Anna Molly

IncubusIncubus

Guess what kids, Incubus is coming to the State Theatre (in Detroit, not A2) on Friday, Feb. 2nd @ 6:30pm.

Before you head down to the D, check out their latest album, Light Grenades. Want more? AADL has all things Incubus... well, not really... but you get my drift...

At Folsom Prison

On January 13, 1968, Columbia Records released At Folsom Prison by Johnny Cash. The album was recorded live at Folsom State Prison, located in Folsom, California. Cash was joined on stage by June Carter, Carl Perkins, and Cash's band, the Tennessee Three. At Folsom Prison reached #1 on the Billboard Country chart and #13 on the Pop chart. The single Folsom City Blues was a #1 Country hit. Dressed in his signature black, Cash introducted himself to the inmates saying "I'm Johnny Cash."

I'm Dreaming of a White Yankee Doodle Stagolee!

One of the Ann Arbor District Library's outreach programs is Library Songsters, where a musician teaches K-12 students to how to write songs using information they learn in history or geography class. The students start to understand why the traditional songs they grew up singing are still popular a century or two after they were written.

There are whole books about one song: the seasonal White Christmas, the early American tune, Yankee Doodle, the ballad of a St. Louis barroom brawl, Stagolee, the folk/blues classic John Henry. New York, our most famous city, has more songs written about it than any other metropolis in America. The folk process itself is examined in volumes like American Roots Music and Making People's Music.

Did you see Idlewild?

Idlewild - OutKastIdlewild - OutKast

As far as the not-so-new-anymore Outkast movie, Idlewild goes, some loved it... some hated it...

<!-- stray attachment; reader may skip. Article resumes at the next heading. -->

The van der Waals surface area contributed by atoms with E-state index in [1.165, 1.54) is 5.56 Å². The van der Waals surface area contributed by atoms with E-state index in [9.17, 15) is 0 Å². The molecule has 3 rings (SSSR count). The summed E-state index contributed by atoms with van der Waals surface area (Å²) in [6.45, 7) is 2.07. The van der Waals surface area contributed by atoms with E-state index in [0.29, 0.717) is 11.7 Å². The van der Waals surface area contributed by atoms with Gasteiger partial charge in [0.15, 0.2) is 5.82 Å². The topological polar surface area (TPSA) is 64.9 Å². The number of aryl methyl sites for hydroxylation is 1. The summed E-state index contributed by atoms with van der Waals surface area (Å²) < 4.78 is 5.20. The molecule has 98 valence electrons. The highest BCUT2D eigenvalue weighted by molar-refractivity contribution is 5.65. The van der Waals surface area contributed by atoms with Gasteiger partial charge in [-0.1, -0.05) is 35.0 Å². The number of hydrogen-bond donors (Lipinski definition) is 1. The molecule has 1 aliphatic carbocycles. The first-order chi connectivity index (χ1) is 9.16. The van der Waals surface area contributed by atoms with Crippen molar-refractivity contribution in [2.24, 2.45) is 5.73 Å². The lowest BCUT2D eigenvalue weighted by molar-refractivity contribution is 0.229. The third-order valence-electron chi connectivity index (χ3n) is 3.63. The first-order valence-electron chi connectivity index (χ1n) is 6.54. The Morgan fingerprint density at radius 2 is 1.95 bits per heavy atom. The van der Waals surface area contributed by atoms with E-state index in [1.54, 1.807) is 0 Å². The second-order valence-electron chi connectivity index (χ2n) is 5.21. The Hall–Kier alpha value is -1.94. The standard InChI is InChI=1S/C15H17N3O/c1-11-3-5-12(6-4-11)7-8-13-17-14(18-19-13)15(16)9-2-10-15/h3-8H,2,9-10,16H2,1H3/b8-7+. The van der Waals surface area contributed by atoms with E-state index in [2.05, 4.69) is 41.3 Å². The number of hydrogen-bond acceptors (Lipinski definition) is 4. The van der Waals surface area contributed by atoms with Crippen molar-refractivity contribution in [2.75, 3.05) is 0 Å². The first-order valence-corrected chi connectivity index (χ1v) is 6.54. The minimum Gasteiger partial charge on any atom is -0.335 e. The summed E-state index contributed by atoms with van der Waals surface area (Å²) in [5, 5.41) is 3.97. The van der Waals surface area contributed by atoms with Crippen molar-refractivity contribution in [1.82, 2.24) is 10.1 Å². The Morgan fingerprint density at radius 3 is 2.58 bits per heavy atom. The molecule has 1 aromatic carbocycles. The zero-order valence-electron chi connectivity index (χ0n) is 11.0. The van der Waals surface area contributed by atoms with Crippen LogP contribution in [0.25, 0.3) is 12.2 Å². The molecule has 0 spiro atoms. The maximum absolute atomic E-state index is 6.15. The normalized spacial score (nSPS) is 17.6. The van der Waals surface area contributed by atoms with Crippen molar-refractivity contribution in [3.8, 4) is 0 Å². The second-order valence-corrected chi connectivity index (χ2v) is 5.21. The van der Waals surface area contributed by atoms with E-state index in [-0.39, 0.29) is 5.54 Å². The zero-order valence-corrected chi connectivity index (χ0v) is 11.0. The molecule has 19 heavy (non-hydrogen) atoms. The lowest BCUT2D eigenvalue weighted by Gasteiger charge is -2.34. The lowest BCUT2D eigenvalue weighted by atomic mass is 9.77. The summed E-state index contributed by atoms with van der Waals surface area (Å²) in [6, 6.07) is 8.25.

Oh well, at the least both sides seem to agree that the soundtrack is on point... so check it out!

Jay-Z knocks us to Kingdom Come

Jay-ZJay-Z

So... Jay-Z is retired... right... just like Jordan was...

Anyway, check out Jay-Z in his seventh solo album, Kingdom Come. It was just released around Thanksgiving and it debuted at #1 on the Billboard 200.

Let's see if it even comes close to The Black Album...

Do ORDINARY PEOPLE go to HEAVEN? John Legend may have the answer...

John LegendJohn Legend

...or maybe he doesn't...

but in any case, if you loved John Legend in his debut album, Get Lifted, then you're sure to enjoy his second release entitled, Once Again.

Oh, and by the way, He'll be in concert on Wed, Nov 8th, 6:30pm at the State Theatre in Detroit. Check Ticketmaster for details...

...and let's get lifted once again...

Are you ready to bring SexyBack?

Justin TimberlakeJustin Timberlake

I know you've already heard Justin Timberlake's "My Love" & "SexyBack." Now check out the entire FutureSex/LoveSounds album. You won't be disappointed... I promise!

Oh yeah, after you've listened to the CD a few times, come back to this blog and let us know what you think...

"Revenge of the Book Eaters"

Sunday, October 29, 6:30 pm at EMU's Pease Auditorium is Revenge of the Book Eaters. It's a fall fundraiser for the local 826michigan, a non-profit writing center.
Dave Eggers will be a guest, as well as the reknown Davy Rothbart The emcee for the evening is Martin Bandyke, and performing live are the Cowboy Junkies. So, it's an extra-ordinary mix of music and books. See the full line-up and ticket information at 826michigan

What do opera and bebop have in common?

Not much, except that today, October 10, is the birthday of both Thelonious Monk and Giuseppe Verdi. Thelonious Monk, born in North Carolina in 1917, is best known as one of the prime inventors of bebop, a kind of jazz that uses repitition of sound to create a jumpy, irregular phrasing out of standard tunes. Monk played music with the likes of Charlie Parker, Dizzy Gillespie and John Coltrane. His two most popular albums are Brilliant Corners and Thelonious Monk with John Coltrane.

Giuseppe Verdi was born in Parma, Italy in 1813. His first opera, Oberto, performed at La Scala, was a modest success. After the tragic death of his wife, Verdi vowed he would never compose again but after reading the brilliant libretto of Nabucco, he changed his mind. Verdi wrote a total of 26 operas, his most famous, Rigoletto, La Traviata and Falstaff.

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